The thus prepared linear polyester resin (X1-6) included no THF-insoluble components, and had an acid value of 8 mgKOH/g, a hydroxyl value of 12 mgKOH/g, a glass transition temperature of 59° C., a number average molecular weight of 6,900, a weight average molecular weight of 32,800 and a maximum peak molecular weight of 19,900.

This linear polyester resin (X1-6) was used as a toner binder resin (TB6).

Preparation of Toner

The procedure for preparation of the toners in Example 1 was repeated except that the binder resin was changed to the toner binder resin (TB6) to prepare toners (Y6-1, M6-1, C6-1 and BK6-1) which do not include a wax, and toners (Y6-2, M6-2, C6-2 and BK6-2) each of which includes the carnauba wax.

Comparative Example 3

The procedure for preparation of the toners in Comparative Example 1 was repeated except that the volume average particle diameter of the toner was changed to about 5 μm by changing the pulverization conditions. Thus, toners (Y5-1-5, M5-1-5, C5-5 and BK5-1-5) which do not include a wax, and toners (Y5-2-5, M5-2-5, C5-2-5 and BK5-2-5) each of which includes the carnauba wax.

Comparative Example 4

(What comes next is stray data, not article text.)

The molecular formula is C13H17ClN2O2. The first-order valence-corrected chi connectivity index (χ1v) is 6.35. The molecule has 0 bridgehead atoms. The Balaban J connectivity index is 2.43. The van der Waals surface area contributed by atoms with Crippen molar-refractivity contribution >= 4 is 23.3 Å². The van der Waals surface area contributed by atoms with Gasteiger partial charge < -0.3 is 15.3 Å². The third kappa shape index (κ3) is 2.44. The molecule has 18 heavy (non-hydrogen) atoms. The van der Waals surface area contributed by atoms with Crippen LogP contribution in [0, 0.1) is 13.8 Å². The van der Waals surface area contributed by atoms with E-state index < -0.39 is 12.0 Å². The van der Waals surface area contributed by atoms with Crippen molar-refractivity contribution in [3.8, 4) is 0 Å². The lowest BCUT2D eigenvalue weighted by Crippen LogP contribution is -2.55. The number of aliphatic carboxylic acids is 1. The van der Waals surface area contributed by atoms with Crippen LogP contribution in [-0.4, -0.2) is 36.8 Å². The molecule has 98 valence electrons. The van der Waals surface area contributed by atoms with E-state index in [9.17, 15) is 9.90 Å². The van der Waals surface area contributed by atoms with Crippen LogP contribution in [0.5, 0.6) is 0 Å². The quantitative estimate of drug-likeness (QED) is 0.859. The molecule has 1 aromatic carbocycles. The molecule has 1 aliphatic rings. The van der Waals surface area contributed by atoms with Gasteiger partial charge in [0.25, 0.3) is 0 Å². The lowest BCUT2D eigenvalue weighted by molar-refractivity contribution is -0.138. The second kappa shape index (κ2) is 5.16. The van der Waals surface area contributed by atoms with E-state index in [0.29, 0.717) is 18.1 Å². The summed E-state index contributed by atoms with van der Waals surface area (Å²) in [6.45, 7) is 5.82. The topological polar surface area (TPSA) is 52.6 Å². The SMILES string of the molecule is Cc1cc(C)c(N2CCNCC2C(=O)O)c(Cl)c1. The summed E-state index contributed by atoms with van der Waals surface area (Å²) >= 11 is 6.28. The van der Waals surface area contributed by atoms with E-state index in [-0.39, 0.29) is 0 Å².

The procedure for preparation of the toners in Comparative Example 1 was repeated except that the volume average particle diameter of the toner was changed to about 9 μm by changing the pulverization conditions. Thus, toners (Y5-1-9, M5-1-9, C5-2-9 and BK5-1-9) which do not include a wax, and toners (Y5-2-9, M5-2-9, C5-2-9 and BK5-2-9) each of which includes the carnauba wax.

Evaluation of Toners

1. Evaluation of Two Component Developers

Each of the color toners was mixed with a carrier to prepare two component developers. Thus, 20 sets of color developers were prepared. Each of the sets of color developers was set in a color laser printer IPSIO CX 8200 from Ricoh Co., Ltd., which includes a fixing device in which an oil is applied to the fixing rollers. When the toners including a wax were evaluated, the fixing device was was modified so as to be an oil-less fixing device.